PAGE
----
The War to Woo Amazon's HQ2 is Going to Result in a Ridiculous Rise in Rents

The War to Woo Amazon's HQ2 is Going to Result in a Ridiculous Rise in Rents

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Melissa Massello
Oct 20, 2017
(Image credit: Jonathan Weiss/Shutterstock)

Yesterday was the last day for cities across the country to submit their bids to woo Amazon to build its second world headquarters, dubbed HQ2, in their region — a heated battle for the $5 billion investment and 50,000 new jobs promised by the e-commerce retail giant.

But not everyone will benefit from the addition of Amazon HQ2 to their urban area. A new report from Business Insider (using data from Apartment List) shows that rents could rise astronomically — around $200 or more per month — in whichever of the 15 cities most likely to become Amazon's new home ends up winning their bid.

For those who land one of the thousands of new white-collar jobs averaging $100,000 per year, the monthly budget may still work in their favor. But for everyone else, it could be a serious shock to the system.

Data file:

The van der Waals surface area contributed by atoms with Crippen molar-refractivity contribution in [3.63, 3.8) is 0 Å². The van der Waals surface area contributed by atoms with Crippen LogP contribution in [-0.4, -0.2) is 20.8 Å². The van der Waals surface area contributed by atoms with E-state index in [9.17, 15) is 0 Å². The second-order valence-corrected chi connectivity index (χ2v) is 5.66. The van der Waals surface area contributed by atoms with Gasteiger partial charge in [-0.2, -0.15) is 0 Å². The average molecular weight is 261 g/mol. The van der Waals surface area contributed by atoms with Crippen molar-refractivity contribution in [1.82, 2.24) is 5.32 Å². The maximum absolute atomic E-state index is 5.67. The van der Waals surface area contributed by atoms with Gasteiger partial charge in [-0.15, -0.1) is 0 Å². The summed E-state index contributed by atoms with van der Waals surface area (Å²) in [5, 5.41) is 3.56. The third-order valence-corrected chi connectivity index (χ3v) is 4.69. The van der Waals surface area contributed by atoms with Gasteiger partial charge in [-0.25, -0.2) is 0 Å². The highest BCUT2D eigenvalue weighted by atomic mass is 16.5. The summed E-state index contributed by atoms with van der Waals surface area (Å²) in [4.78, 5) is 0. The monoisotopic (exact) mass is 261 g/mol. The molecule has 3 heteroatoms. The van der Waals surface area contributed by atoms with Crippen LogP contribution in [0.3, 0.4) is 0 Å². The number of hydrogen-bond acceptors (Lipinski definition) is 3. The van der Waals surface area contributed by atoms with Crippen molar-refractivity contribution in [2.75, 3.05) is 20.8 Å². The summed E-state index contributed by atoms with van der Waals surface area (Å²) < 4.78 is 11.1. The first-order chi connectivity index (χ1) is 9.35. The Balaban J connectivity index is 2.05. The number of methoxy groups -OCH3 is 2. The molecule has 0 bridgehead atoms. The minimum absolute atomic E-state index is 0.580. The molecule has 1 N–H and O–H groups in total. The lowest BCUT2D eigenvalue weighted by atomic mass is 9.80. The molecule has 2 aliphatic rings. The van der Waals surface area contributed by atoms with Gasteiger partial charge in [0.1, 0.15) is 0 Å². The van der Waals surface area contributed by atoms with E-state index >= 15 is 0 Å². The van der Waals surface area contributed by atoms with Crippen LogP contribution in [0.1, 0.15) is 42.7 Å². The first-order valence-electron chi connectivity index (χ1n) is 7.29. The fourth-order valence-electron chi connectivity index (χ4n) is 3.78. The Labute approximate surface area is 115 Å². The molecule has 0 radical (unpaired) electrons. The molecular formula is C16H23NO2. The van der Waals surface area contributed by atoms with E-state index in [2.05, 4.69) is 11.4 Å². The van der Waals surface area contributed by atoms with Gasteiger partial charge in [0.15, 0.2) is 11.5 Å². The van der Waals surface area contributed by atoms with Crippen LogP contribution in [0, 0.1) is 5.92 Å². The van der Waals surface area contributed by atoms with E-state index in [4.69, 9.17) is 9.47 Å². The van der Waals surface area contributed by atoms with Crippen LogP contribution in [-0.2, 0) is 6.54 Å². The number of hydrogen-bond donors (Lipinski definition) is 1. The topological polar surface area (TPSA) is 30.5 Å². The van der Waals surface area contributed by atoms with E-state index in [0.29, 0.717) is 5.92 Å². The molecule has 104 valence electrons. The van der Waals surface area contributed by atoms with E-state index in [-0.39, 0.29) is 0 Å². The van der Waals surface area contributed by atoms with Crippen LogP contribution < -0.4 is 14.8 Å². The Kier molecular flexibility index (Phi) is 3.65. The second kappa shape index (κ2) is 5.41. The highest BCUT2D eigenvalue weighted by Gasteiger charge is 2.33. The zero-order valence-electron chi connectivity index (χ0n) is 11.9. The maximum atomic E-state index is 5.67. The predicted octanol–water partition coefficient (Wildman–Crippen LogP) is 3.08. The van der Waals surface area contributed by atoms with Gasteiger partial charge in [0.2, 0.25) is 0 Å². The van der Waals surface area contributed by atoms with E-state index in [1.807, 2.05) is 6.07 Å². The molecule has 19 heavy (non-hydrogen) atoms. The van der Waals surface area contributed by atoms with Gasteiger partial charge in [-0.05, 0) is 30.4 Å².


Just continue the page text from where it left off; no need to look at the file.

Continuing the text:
Most-expensive cities like Boston, where median rent is already $1,969 per month with an existing annual rent increase of up to 0.8%, and San Jose, where median rent is already $2,691 per month with an existing annual rent increase of up to 1.6%, would be hardest hit — but a $200 per month rent increase in economically struggling cities like Detroit, where median rent is $998, would be tantamount to a nearly 20% rent increase almost overnight and could be catastrophic for existing city residents who don't get one of those coveted Amazon jobs.

Apartment List projected how Amazon's headquarters could change annual rent growth and then calculated the expected additional cost to renter households over a 10-year period, calculated from data that included existing vacancy rates, median income, and median rent, as well as housing development and rent increases from 2005 to 2015.

Since Amazon has taken over Seattle, where it employs over 30,000 workers, the city has become the fastest-growing in the US and the nation's largest company town, The Seattle Times reported. And its residents are now paying a premium to live there. Soon, we'll see which city will be able to commiserate.

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